Before deciding on a cyber program to fit your business’ needs, you need to understand what cyber can cover and decide what options are most important for you.
Follow the link to quote up to 50 cyber companies. The best part is that you’ll receive a comparison illustrating which coverages from the glossary below are included and which are not.
3rd Party Coverage
This means that the breach or damage was done to someone else. So it wasn’t your information that was hacked, but rather a client’s, a vendor’s, an employee’s etc..
Cyber / Privacy Liability
Coverage for claims against you related to cyber events or data breaches involving other people’s information.
- Claim Example 1
Your email is hacked and emails go out to your clients that includes a virus. You may be liable for the damage casused by the virus to your customer systems.
- Claim Example 2
A hacker gets into your system and is able to gain all of your client data. They then sell that data online including credit card numbers, dates of birth and social security numbers. You are responsible for alerting your customers of the breach and any damages caused.
Breach Response & Remediation
When a breach happens, iCoverage for response and remediation costs associated with a breach; This includes legal fees, customer notification, IT/digital
forensics, and crisis media relations, among others
Defense and indemnity for claims of libel, slander, trademark infringement, invasion of privacy, etc.. How closely do you monitor all of the information on your website?
Regulatory Defense & Fines
Many local, state and other governing bodies have started issuing fines and penalties for companies who experience a breach. You are responsible for the safe keeping of third party data. After a claim, you may face a penalty that adds insult to injury! (Subject to availability by law)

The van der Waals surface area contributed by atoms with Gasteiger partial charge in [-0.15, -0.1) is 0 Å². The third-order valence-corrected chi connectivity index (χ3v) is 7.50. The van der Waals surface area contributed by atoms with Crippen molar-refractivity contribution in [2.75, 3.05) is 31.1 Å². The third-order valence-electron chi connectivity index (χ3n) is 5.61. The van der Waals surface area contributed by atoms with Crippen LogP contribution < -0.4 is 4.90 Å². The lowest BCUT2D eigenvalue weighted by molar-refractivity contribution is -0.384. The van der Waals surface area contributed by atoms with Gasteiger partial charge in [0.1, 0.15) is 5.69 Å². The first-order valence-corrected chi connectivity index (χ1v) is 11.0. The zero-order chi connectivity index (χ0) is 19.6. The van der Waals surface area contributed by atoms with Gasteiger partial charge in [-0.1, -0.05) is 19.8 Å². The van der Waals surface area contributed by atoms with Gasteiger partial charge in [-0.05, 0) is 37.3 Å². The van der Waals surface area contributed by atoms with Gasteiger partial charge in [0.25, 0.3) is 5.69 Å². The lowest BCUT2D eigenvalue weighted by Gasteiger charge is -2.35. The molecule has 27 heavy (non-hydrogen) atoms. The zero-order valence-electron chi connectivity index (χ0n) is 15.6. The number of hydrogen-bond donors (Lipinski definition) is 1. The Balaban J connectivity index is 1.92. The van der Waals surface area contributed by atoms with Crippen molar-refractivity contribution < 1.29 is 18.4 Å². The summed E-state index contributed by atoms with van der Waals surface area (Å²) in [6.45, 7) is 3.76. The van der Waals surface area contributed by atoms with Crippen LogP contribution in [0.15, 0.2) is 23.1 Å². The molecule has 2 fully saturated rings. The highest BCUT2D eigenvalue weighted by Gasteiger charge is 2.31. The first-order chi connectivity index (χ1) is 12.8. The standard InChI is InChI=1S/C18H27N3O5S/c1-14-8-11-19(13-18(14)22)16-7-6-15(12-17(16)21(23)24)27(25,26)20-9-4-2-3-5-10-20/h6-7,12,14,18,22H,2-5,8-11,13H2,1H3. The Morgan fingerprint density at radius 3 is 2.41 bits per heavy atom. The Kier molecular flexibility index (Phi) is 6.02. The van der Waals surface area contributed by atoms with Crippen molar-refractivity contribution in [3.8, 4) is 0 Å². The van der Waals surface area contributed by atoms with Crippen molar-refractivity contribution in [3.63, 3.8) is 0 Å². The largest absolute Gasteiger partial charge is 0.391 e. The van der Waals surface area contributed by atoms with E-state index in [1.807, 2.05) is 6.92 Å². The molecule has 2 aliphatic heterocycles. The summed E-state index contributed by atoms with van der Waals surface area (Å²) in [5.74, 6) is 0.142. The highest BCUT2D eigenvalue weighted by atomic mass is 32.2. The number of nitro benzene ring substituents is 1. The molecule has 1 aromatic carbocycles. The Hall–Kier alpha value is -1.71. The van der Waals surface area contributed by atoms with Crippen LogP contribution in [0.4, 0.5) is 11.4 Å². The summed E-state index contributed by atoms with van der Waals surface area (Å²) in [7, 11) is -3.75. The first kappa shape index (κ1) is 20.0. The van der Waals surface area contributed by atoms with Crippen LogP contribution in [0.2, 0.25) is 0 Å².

PCI Fines & Assessments
If you have a claim for non-compliance with the Payment Card Industry Data Security Standard (PCI DSS), you may be subject to fines or penalties imposed by banks or credit card. This coverage can help to defend and in some cases pay those assessments.
Defense Costs (Inside or Outside the Limits)
When assessing how much 3rd party cyber coverage you want, it’s important to understand whether the defense in inside the limit of liability or outside. Inside sounds like a good thing, but it’s not. If defense is inside the limit of liability, that means that any defense provided by the insurance company is coming from your main liability limit.
So for instance, if you have $1,000,000 of 3rd party liability coverage and your defense costs $500,000, that only leaves you $500,000 to pay any damages.If you have defense outside the limit, then the defense costs don’t erode your liabiliy limit leaving you the full $1,000,000 to pay damages.
Bodily Injury / Property Damage
Did you know, damage resulting from data breach or cyber incidents is excluded from general liability coverage. So if you have a cyber claim that results in bodily injury or property damage, you will want to have that coverage on you cyber policy.
1st Party Coverage